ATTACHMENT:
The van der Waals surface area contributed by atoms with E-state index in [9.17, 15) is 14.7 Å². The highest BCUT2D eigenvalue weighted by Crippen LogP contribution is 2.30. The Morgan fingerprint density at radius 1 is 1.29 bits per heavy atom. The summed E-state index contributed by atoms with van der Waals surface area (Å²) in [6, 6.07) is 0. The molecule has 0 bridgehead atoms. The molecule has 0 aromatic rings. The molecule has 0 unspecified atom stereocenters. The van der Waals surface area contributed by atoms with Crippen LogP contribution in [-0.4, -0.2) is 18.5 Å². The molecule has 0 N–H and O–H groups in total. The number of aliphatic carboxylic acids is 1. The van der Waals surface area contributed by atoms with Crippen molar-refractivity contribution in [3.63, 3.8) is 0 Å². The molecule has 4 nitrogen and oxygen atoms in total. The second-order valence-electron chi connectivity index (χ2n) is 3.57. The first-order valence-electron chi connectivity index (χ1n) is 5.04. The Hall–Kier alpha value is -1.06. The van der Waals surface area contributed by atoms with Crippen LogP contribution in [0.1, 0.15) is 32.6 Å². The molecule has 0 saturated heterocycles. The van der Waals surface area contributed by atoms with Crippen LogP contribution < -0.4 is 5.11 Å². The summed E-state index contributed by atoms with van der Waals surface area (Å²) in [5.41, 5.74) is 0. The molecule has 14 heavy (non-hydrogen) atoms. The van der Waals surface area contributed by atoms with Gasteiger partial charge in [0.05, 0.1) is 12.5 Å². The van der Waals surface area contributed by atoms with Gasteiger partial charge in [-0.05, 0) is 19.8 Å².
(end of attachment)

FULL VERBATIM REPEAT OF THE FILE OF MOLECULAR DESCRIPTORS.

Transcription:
The van der Waals surface area contributed by atoms with E-state index in [9.17, 15) is 14.7 Å². The highest BCUT2D eigenvalue weighted by Crippen LogP contribution is 2.30. The Morgan fingerprint density at radius 1 is 1.29 bits per heavy atom. The summed E-state index contributed by atoms with van der Waals surface area (Å²) in [6, 6.07) is 0. The molecule has 0 bridgehead atoms. The molecule has 0 aromatic rings. The molecule has 0 unspecified atom stereocenters. The van der Waals surface area contributed by atoms with Crippen LogP contribution in [-0.4, -0.2) is 18.5 Å². The molecule has 0 N–H and O–H groups in total. The number of aliphatic carboxylic acids is 1. The van der Waals surface area contributed by atoms with Crippen molar-refractivity contribution in [3.63, 3.8) is 0 Å². The molecule has 4 nitrogen and oxygen atoms in total. The second-order valence-electron chi connectivity index (χ2n) is 3.57. The first-order valence-electron chi connectivity index (χ1n) is 5.04. The Hall–Kier alpha value is -1.06. The van der Waals surface area contributed by atoms with Crippen LogP contribution in [0.1, 0.15) is 32.6 Å². The molecule has 0 saturated heterocycles. The van der Waals surface area contributed by atoms with Crippen LogP contribution < -0.4 is 5.11 Å². The summed E-state index contributed by atoms with van der Waals surface area (Å²) in [5.41, 5.74) is 0. The molecule has 14 heavy (non-hydrogen) atoms. The van der Waals surface area contributed by atoms with Gasteiger partial charge in [0.05, 0.1) is 12.5 Å². The van der Waals surface area contributed by atoms with Gasteiger partial charge in [-0.05, 0) is 19.8 Å².